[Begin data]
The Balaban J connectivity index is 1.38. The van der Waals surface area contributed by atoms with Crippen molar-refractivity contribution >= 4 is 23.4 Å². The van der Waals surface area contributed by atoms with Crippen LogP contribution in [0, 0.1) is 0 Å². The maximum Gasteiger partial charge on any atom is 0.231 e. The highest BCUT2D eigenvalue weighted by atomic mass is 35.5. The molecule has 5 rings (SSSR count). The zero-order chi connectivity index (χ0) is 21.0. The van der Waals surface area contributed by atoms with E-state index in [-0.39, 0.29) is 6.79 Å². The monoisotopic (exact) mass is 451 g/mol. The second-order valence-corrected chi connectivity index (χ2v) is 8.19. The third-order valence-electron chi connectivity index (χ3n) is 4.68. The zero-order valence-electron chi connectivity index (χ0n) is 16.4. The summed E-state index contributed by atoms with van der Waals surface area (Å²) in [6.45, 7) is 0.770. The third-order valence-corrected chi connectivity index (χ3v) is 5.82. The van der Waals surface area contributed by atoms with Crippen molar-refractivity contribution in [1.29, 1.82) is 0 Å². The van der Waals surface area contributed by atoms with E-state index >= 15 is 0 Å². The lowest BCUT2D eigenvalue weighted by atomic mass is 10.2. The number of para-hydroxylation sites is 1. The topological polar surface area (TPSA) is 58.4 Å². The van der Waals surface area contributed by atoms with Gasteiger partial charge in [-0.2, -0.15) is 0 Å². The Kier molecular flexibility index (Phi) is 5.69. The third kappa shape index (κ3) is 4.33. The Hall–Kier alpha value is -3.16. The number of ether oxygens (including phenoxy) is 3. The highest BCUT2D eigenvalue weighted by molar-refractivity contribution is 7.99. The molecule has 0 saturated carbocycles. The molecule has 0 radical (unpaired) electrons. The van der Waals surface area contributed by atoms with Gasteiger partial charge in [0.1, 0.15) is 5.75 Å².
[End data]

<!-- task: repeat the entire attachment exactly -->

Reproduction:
The Balaban J connectivity index is 1.38. The van der Waals surface area contributed by atoms with Crippen molar-refractivity contribution >= 4 is 23.4 Å². The van der Waals surface area contributed by atoms with Crippen LogP contribution in [0, 0.1) is 0 Å². The maximum Gasteiger partial charge on any atom is 0.231 e. The highest BCUT2D eigenvalue weighted by atomic mass is 35.5. The molecule has 5 rings (SSSR count). The zero-order chi connectivity index (χ0) is 21.0. The van der Waals surface area contributed by atoms with E-state index in [-0.39, 0.29) is 6.79 Å². The monoisotopic (exact) mass is 451 g/mol. The second-order valence-corrected chi connectivity index (χ2v) is 8.19. The third-order valence-electron chi connectivity index (χ3n) is 4.68. The zero-order valence-electron chi connectivity index (χ0n) is 16.4. The summed E-state index contributed by atoms with van der Waals surface area (Å²) in [6.45, 7) is 0.770. The third-order valence-corrected chi connectivity index (χ3v) is 5.82. The van der Waals surface area contributed by atoms with Crippen molar-refractivity contribution in [1.29, 1.82) is 0 Å². The van der Waals surface area contributed by atoms with E-state index >= 15 is 0 Å². The lowest BCUT2D eigenvalue weighted by atomic mass is 10.2. The number of para-hydroxylation sites is 1. The topological polar surface area (TPSA) is 58.4 Å². The van der Waals surface area contributed by atoms with Gasteiger partial charge in [-0.2, -0.15) is 0 Å². The Kier molecular flexibility index (Phi) is 5.69. The third kappa shape index (κ3) is 4.33. The Hall–Kier alpha value is -3.16. The number of ether oxygens (including phenoxy) is 3. The highest BCUT2D eigenvalue weighted by molar-refractivity contribution is 7.99. The molecule has 0 saturated carbocycles. The molecule has 0 radical (unpaired) electrons. The van der Waals surface area contributed by atoms with Gasteiger partial charge in [0.1, 0.15) is 5.75 Å².